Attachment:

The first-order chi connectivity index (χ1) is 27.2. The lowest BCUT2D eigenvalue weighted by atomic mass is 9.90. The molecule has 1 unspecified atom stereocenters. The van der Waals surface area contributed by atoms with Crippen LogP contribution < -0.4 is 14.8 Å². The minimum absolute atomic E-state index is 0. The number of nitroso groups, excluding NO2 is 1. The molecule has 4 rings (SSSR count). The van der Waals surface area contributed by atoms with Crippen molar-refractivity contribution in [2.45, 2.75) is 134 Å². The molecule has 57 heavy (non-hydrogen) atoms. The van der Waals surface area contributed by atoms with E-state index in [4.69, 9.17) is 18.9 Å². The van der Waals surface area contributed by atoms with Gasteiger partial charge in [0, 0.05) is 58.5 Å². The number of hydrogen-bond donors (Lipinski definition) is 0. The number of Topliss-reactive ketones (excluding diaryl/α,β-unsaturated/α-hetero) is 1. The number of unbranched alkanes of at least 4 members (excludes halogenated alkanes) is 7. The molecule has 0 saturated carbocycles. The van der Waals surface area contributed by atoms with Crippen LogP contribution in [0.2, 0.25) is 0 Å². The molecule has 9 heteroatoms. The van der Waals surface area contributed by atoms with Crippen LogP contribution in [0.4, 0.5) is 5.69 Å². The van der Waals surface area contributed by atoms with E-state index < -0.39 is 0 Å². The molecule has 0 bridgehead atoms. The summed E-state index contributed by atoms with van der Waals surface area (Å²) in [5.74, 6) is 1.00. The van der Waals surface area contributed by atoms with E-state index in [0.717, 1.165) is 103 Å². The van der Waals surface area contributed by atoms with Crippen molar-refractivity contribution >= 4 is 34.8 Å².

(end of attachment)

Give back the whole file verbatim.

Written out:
The first-order chi connectivity index (χ1) is 27.2. The lowest BCUT2D eigenvalue weighted by atomic mass is 9.90. The molecule has 1 unspecified atom stereocenters. The van der Waals surface area contributed by atoms with Crippen LogP contribution < -0.4 is 14.8 Å². The minimum absolute atomic E-state index is 0. The number of nitroso groups, excluding NO2 is 1. The molecule has 4 rings (SSSR count). The van der Waals surface area contributed by atoms with Crippen molar-refractivity contribution in [2.45, 2.75) is 134 Å². The molecule has 57 heavy (non-hydrogen) atoms. The van der Waals surface area contributed by atoms with E-state index in [4.69, 9.17) is 18.9 Å². The van der Waals surface area contributed by atoms with Gasteiger partial charge in [0, 0.05) is 58.5 Å². The number of hydrogen-bond donors (Lipinski definition) is 0. The number of Topliss-reactive ketones (excluding diaryl/α,β-unsaturated/α-hetero) is 1. The number of unbranched alkanes of at least 4 members (excludes halogenated alkanes) is 7. The molecule has 0 saturated carbocycles. The van der Waals surface area contributed by atoms with Crippen LogP contribution in [0.2, 0.25) is 0 Å². The molecule has 9 heteroatoms. The van der Waals surface area contributed by atoms with Crippen LogP contribution in [0.4, 0.5) is 5.69 Å². The van der Waals surface area contributed by atoms with E-state index < -0.39 is 0 Å². The molecule has 0 bridgehead atoms. The summed E-state index contributed by atoms with van der Waals surface area (Å²) in [5.74, 6) is 1.00. The van der Waals surface area contributed by atoms with E-state index in [0.717, 1.165) is 103 Å². The van der Waals surface area contributed by atoms with Crippen molar-refractivity contribution >= 4 is 34.8 Å².